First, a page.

Only capitalize the first word in a book or article title. Unless they are the initial word of the title, articles (i.e., a, and, the) should not be capitalized. Italicize the titles of journals and books. Do not use quotation marks around article titles.
Journal, magazine, and newspaper titles should be italicized. Article titles should not be italicized. Only capitalize the initial letter of the article title's first word. All other words should be lowercase.
The New York Times, The Washington Post, and The Boston Globe are all titled journals in the American Psychological Association (APA) format. They should be cited with initials in parentheses after the publication name: Journal of Applied Psychology or Journal of Experimental Social Psychology. If the reference is to an entire issue, include the date of publication at the end of the citation: vol. 92, no. 3 (March 2009).
Newspaper titles should not be italicized. However, if they are printed in small typeface or within quotation marks, then they should be entered into the text as regular sentences but should be referred to by using caps lock: CAPS LOCK! THE BOSTON GLOBE IS A NEWSPAPER.
Journal, magazine, newspaper, and book names should be italicized. It is not necessary to italicize the titles of articles or book chapters. If the article title contains a colon, capitalize the initial letter of the first word after the colon. Book titles are usually given without italics.
In a title, capitalize proper nouns, initials, and acronyms. A colon and a space should be used to separate a subtitle. These elements should not be capitalized.
Book titles are usually written in italics. However, if you are using a typewriter typeface instead of italic type, then book titles would not appear in italics. On the other hand, if you use italics instead of a typewriter font, then book titles will appear in italics.
Article titles are usually written in caps. However, if you are using a typewriter typeface instead of caps, then article titles would not appear in caps. On the other hand, if you use caps instead of a typewriter font, then article titles will appear in caps.
The title of a website, including its domain name, web page titles, and sub-page titles, should be written in caps. Although this is common practice for websites, it is not required by any standard. Some web browsers may not distinguish between small capitals and regular capitals, so words should be set in mixed case to ensure that they are treated as such.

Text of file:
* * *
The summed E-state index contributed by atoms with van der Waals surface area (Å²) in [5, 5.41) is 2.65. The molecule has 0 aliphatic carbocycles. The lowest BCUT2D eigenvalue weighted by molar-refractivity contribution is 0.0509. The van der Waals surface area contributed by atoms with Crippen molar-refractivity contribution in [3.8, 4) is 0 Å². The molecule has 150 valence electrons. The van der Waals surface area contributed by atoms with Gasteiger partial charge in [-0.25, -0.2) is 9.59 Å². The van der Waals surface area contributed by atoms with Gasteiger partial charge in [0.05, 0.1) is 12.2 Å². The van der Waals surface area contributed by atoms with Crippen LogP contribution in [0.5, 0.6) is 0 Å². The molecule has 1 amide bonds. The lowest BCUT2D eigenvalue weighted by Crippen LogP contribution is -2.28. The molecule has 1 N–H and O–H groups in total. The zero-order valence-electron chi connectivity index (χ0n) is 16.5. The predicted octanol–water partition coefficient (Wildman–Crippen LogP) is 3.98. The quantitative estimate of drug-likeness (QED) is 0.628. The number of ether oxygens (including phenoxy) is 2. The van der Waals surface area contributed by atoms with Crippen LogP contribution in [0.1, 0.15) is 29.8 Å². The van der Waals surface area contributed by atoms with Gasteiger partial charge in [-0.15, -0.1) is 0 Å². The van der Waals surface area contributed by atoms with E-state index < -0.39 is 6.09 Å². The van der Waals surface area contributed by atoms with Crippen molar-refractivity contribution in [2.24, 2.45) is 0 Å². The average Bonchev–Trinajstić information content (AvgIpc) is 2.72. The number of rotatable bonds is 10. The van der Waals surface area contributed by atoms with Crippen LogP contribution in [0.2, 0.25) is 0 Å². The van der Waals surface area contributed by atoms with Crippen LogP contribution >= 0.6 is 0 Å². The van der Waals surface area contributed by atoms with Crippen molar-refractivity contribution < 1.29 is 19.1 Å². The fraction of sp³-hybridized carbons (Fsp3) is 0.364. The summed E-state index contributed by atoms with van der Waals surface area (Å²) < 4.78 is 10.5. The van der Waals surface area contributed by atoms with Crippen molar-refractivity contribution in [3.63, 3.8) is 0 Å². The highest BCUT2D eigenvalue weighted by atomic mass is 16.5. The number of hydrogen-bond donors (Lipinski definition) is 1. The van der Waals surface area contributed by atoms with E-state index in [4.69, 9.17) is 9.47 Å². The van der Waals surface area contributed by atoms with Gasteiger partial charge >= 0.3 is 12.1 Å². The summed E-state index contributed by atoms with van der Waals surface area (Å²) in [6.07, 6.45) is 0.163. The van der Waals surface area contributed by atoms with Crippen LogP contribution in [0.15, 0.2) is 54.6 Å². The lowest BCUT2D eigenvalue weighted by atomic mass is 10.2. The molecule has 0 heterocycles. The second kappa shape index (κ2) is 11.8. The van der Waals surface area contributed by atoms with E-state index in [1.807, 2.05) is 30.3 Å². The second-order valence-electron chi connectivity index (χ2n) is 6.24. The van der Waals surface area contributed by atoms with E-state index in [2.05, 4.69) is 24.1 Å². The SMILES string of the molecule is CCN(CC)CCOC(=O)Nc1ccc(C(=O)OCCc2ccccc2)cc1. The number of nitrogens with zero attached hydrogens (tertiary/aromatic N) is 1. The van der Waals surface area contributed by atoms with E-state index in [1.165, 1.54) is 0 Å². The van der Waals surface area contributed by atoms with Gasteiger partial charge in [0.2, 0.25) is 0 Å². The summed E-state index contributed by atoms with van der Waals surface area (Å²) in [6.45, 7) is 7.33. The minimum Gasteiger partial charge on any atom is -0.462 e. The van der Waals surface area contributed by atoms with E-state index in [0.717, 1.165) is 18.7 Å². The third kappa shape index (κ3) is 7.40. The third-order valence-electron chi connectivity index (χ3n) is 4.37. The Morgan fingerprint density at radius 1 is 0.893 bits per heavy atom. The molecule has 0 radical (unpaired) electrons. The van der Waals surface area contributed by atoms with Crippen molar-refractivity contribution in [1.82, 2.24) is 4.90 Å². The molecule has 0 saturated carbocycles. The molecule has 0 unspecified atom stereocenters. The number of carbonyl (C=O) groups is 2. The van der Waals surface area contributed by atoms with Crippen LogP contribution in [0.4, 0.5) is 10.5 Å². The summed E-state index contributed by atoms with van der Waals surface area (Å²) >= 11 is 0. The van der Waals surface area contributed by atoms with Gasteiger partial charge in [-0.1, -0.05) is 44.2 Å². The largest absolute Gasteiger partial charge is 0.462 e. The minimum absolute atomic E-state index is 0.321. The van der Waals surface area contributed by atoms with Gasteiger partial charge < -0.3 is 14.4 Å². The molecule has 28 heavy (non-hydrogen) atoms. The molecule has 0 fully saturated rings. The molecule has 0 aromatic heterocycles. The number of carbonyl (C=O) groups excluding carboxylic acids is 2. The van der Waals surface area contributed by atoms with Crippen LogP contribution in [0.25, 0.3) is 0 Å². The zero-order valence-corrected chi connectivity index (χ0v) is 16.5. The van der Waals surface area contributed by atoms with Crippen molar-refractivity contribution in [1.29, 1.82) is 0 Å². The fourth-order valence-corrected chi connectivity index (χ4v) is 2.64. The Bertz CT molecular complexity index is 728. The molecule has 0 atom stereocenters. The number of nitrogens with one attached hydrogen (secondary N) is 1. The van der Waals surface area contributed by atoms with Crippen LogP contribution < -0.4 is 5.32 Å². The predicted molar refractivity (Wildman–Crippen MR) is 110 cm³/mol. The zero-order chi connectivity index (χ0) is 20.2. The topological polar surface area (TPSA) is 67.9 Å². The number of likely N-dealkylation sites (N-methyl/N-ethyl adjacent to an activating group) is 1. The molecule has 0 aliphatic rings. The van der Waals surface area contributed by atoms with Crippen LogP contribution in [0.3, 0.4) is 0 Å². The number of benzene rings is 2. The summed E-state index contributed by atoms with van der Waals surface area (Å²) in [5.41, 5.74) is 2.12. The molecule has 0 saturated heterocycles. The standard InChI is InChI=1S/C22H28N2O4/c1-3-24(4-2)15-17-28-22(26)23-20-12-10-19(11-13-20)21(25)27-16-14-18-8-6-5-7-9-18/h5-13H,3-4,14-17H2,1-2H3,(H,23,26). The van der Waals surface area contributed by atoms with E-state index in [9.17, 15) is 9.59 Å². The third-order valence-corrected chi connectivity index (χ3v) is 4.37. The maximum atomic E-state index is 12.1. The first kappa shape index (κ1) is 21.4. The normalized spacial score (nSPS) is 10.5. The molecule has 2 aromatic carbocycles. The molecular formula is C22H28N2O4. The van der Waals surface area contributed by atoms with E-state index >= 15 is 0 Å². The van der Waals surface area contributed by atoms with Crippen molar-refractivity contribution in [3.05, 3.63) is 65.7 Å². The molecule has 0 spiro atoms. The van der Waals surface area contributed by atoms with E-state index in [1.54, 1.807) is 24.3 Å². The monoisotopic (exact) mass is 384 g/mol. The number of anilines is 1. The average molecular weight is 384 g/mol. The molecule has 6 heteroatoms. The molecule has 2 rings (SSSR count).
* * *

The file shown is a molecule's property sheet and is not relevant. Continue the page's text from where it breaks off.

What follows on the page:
This is only true for books, articles, and websites that were created after 1990.
Newspapers or magazines Unless it's part of the publication's title or masthead, don't uppercase "magazine." The word "the" should be capitalized only if it appears in the title of the magazine.
If the source is self-contained and independent, italicize the title. Italicizes the titles of books, plays, films, magazines, databases, and websites. If the source is part of a larger work, put the title in quotation marks. Articles, articles, chapters, poems, websites, songs, and speeches are all surrounded by quote marks.
In most cases, the title of a work is preserved exactly as it appears in the publication. Do not use periods at the end of sentences when citing sources in an academic paper.
Capitalization matters because some words are treated differently by computers. For example, "the" and "a" appear in most file formats but "THE" and "A" do not. So, including capital letters where necessary can help computers read your documents correctly. And since many academic papers are now published online only, readers rely on software to find appropriate sources. So ignoring small details like this could mean that important information is missed.
There are two types of titles: descriptive and formal. Descriptive titles are usually short phrases such as "A History of Art", "Psychology's Place in Science", and "18th Century France". Formal titles are longer than one sentence and often include the name of a person or organization along with a description of what they did. For example, a study might be titled "John Doe improved painting techniques in 18th-century France".
In general, follow the rules given here. If in doubt, refer to other works by the same author or company.
How to Capitalize Titles Properly
All main terms in journal names should be capitalized. Titles of lengthy works, such as books and periodicals, should be italicized. Italicize, underline, or quote titles of shorter works, such as journal articles or essays in edited collections. Capitalizing the title of a work is usually done to distinguish it from other works by the same author or editor with the same or similar title. Title capitalization can also identify authors in cases where only part of their name is used as a reference (for example, John Smith). In this case, the entire title should be capitalized.
In general, follow standard book publishing practice and capitalize only the first word of the title, unless it is an acronym (initialism), proper noun, or brand name.
Acronyms are words or phrases formed by combining letters or numbers (such as MRI for magnetic resonance imaging). When used in titles, they should be capitalized because they function like words. For example, "MRI-safe knives" would be incorrect because it is not clear whether "MRI" is an acronym for something.
Initialisms are words or phrases that start with the same letter (as in "post-modern"). They too should be capitalized because they function like words. Thus, "post-modernism" is correct while "Post-modernism" is not.